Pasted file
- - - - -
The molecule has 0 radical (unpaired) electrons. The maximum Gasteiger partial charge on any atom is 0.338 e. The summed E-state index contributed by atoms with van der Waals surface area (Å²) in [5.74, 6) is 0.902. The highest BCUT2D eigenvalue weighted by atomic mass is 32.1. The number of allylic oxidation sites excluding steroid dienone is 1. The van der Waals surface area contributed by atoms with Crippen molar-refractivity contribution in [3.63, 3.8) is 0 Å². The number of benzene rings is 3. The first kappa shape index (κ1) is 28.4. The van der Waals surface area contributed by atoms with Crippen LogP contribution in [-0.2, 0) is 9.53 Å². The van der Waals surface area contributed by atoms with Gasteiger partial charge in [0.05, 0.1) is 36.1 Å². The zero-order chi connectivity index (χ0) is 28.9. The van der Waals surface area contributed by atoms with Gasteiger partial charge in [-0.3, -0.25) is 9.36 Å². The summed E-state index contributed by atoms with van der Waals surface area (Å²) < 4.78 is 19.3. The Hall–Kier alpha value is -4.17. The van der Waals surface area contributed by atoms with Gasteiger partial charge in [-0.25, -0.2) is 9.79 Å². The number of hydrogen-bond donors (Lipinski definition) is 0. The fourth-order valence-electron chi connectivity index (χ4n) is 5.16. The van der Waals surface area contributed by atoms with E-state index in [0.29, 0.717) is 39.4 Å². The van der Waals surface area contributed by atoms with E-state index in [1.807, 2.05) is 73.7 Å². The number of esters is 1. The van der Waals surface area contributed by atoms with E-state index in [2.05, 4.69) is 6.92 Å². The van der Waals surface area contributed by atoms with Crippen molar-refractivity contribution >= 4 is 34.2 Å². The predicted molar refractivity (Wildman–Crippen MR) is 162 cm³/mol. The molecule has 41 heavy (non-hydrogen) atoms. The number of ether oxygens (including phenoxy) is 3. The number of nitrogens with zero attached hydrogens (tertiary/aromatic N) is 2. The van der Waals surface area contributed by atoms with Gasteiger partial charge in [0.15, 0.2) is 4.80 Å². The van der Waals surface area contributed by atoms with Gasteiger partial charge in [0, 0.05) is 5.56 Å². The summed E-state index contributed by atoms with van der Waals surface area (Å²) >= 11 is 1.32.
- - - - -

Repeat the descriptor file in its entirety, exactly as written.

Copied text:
The molecule has 0 radical (unpaired) electrons. The maximum Gasteiger partial charge on any atom is 0.338 e. The summed E-state index contributed by atoms with van der Waals surface area (Å²) in [5.74, 6) is 0.902. The highest BCUT2D eigenvalue weighted by atomic mass is 32.1. The number of allylic oxidation sites excluding steroid dienone is 1. The van der Waals surface area contributed by atoms with Crippen molar-refractivity contribution in [3.63, 3.8) is 0 Å². The number of benzene rings is 3. The first kappa shape index (κ1) is 28.4. The van der Waals surface area contributed by atoms with Crippen LogP contribution in [-0.2, 0) is 9.53 Å². The van der Waals surface area contributed by atoms with Gasteiger partial charge in [0.05, 0.1) is 36.1 Å². The zero-order chi connectivity index (χ0) is 28.9. The van der Waals surface area contributed by atoms with Gasteiger partial charge in [-0.3, -0.25) is 9.36 Å². The summed E-state index contributed by atoms with van der Waals surface area (Å²) < 4.78 is 19.3. The Hall–Kier alpha value is -4.17. The van der Waals surface area contributed by atoms with Gasteiger partial charge in [-0.25, -0.2) is 9.79 Å². The number of hydrogen-bond donors (Lipinski definition) is 0. The fourth-order valence-electron chi connectivity index (χ4n) is 5.16. The van der Waals surface area contributed by atoms with E-state index in [0.29, 0.717) is 39.4 Å². The van der Waals surface area contributed by atoms with E-state index in [1.807, 2.05) is 73.7 Å². The number of esters is 1. The van der Waals surface area contributed by atoms with E-state index in [2.05, 4.69) is 6.92 Å². The van der Waals surface area contributed by atoms with Crippen molar-refractivity contribution >= 4 is 34.2 Å². The predicted molar refractivity (Wildman–Crippen MR) is 162 cm³/mol. The molecule has 41 heavy (non-hydrogen) atoms. The number of ether oxygens (including phenoxy) is 3. The number of nitrogens with zero attached hydrogens (tertiary/aromatic N) is 2. The van der Waals surface area contributed by atoms with Gasteiger partial charge in [0.15, 0.2) is 4.80 Å². The van der Waals surface area contributed by atoms with Gasteiger partial charge in [0, 0.05) is 5.56 Å². The summed E-state index contributed by atoms with van der Waals surface area (Å²) >= 11 is 1.32.